Southeast Chicago Archive and Storytelling Project

2022 Fay Chandler Creativity Grant

Introductory page for the in-progress SECASP storyline on environmental contamination and activism. Credit: Chris Boebel and Jeff Soyk.
Introductory page for the Southeast Chicago Archive and Storytelling Project (SECASP) website. Credit: Jeff Soyk.
Introductory page for the SECASP Digital Archive. Credit: Jeff Soyk.
Items donated to the Southeast Chicago Historical Museum. Credit: Jeff Soyk, Chris Boebel, Derek Potts.
Introductory page for the SECASP mini-documentary or “storyline” on immigration as told through the Mexican-American experience. Credit: Jeff Soyk.
Introductory page for the SECASP storyline on the nationally-influential 1937 labor event known as the Memorial Day Massacre. Credit: Jeff Soyk.

History is made through the objects we save and the stories we tell about them

About

History is often told from the viewpoint of the powerful. For most of us, however, history is bound up with the everyday objects we save and the stories we tell that give them meaning.

The Southeast Chicago Archive and Storytelling Project highlights a remarkable collection of objects, gathered and preserved by residents of a steel mill community as its industrial base was collapsing, and “storylines” that explore their meaning by weaving together artifacts, documentary film, and online storytelling.

Christine Walley, Chris Boebel, and Jeff Soyk collaborate on a new documentary storyline tentatively titled “From Wetlands to Waste” on postindustrial environmental activism spearheaded by Latina leaders. The storyline begins with the artifact of a jar of “petcoke,” an industrial pollutant that community activists successfully fought against.

More about the project: www.sechicagohistory.org

Schedule

Upcoming Events

Public Presentation
Southeast Chicago Archive and Storytelling Project: From Wetlands to Waste
May 2023
Bartos Theatre, MIT Building E15
20 Ames Street, Cambridge, MA

Collaborators

Chris Boebel, Media Development Director, is a filmmaker based at MIT, where he is media development director at the MIT Office of Open Learning and teaches documentary filmmaking. Boebel is the writer/director of many short films and videos and three feature films, including Exit Zero: An Industrial Family Story. His work has screened at more than 50 film festivals, including the Sundance Film Festival, and has received many awards including a New England Emmy.

Biography: MIT Open Learning
Website: exitzeroproject.org
Social: iMDb


Christine Walley is Professor of Anthropology at MIT. Her first ethnography Rough Waters: Nature and Development in an East African Marine Park (Princeton University Press, 2004) explored environmental conflict in rural Tanzania. She is the author of Exit Zero: Family and Class in PostIndustrial Chicago (2013) which uses family stories to explore the long-term impacts of deindustrialization and its role in expanding class inequalities in the United States through the lens of the former steel mill community of Southeast Chicago. 

Biography: MIT Department of Anthropology
Website: exitzeroproject.org
Social: Facebook


Jeff Soyk is an award-winning media artist with experience in creative direction, UX design, UI design, front-end development, animation, and film/video. Soyk’s passion for meaningful stories and multiple mediums has led him to interactive documentary making, as he recognizes the potential to create engaging experiences with a positive influence. Soyk is an MIT OpenDocLab fellow alum, and his work combines the intimate, close-level detail of conventional ethnography with the aesthetic unity and emotional gravity of arthouse films.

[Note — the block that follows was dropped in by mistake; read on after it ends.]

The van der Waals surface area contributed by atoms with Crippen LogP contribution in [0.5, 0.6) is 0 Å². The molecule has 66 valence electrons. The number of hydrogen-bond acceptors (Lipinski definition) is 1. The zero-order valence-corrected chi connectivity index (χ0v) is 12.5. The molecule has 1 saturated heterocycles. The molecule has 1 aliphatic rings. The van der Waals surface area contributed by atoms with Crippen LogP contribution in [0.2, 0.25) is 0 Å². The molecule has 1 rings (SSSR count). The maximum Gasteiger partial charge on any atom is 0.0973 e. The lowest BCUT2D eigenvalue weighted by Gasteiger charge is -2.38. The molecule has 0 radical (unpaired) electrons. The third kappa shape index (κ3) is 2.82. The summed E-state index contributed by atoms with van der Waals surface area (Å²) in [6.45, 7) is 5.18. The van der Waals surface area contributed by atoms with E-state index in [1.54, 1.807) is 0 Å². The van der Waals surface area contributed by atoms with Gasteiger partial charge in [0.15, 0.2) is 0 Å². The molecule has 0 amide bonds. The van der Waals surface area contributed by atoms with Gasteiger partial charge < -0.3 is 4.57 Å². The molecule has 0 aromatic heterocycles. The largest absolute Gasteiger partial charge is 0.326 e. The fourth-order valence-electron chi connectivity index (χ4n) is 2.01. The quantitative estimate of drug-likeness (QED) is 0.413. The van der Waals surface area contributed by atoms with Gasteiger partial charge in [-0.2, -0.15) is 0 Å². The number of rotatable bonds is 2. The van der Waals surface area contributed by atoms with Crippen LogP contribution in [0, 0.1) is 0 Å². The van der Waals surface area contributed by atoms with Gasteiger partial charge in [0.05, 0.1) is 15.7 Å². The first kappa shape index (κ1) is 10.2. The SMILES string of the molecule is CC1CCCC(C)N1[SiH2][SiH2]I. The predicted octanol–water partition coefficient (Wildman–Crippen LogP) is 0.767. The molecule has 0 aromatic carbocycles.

Website: jeffsoyk.com
Social: Instagram | Twitter | YouTube | Facebook | Vimeo

Credits

Storyline Design Team

Christine Walley, Anthropologist and Project Director
Chris Boebel, Filmmaker and Co-Director
Jeff Soyk, Media Artist and Creative Director
Billy Wirasnik, Sound Designer

Storyline presented by the Southeast Chicago Historical Society & The Exit Zero Project, with funding from the MIT Center for Art, Science, & Technology and MIT Anthropology. 

Southeast Chicago Archive and Storytelling Project Team

Christine Walley, Project Director
Chris Boebel, Project Co-Director
Jeff Soyk, Creative Director, UX + UI Designer, Front End Developer (Storylines)
Rod Sellers, Director, Southeast Chicago Historical Museum
Karen Brozynski, President Southeast Chicago Historical Society
Carolyn Mulac, Secretary and Treasurer, Southeast Chicago Historical Society
Derek Potts, Archivist
Jared Kerschner, Back End Developer
Krispin Dolbear, Front End Developer
Peter Alter, Advisory Committee, Chicago History Museum
Olga Bautista, Advisory Committee, Community Representative
Dominic Pacyga, Advisory Committee (emeritus), Columbia College
Alberto Rincon, Advisory Committee, Community Representative
Madeleine Tudor, Advisory Committee, Field Museum
Steven Walsh, Advisory Committee, Community Representative
MIT Libraries (Nancy McGovern, Ellen Finnie, Anne Marie Willer, Katie Zimmerman)
Paige Mazurek, Video Editor, Assistant UX + UI Designer (Storylines)
Billy Wirasnik, Sound Artist
Diane Pugh, Secondary Archivist
Maya Rodriguez, Research Assistant
Lauren Kapsalakis, Archival Assistant
Chris Boebel, Videographer/Photographer
Hannah Waleaver, Videographer/Photographer
Anna Vold, Student Assistant
Jocelyn Yu, Student Assistant
Gabby Ballard, Student Assistant
Hans Han, Student Assistant
Kate Hansen, Student Assistant
Tyler White, Student Assistant

Funding for the Southeast Chicago Archive and Storytelling Project provided by the National Endowment for the Humanities; the Gaylord and Dorothy Donnelley Foundation; MIT SHASS; MIT Anthropology; and the Illinois State Records and Archive Board.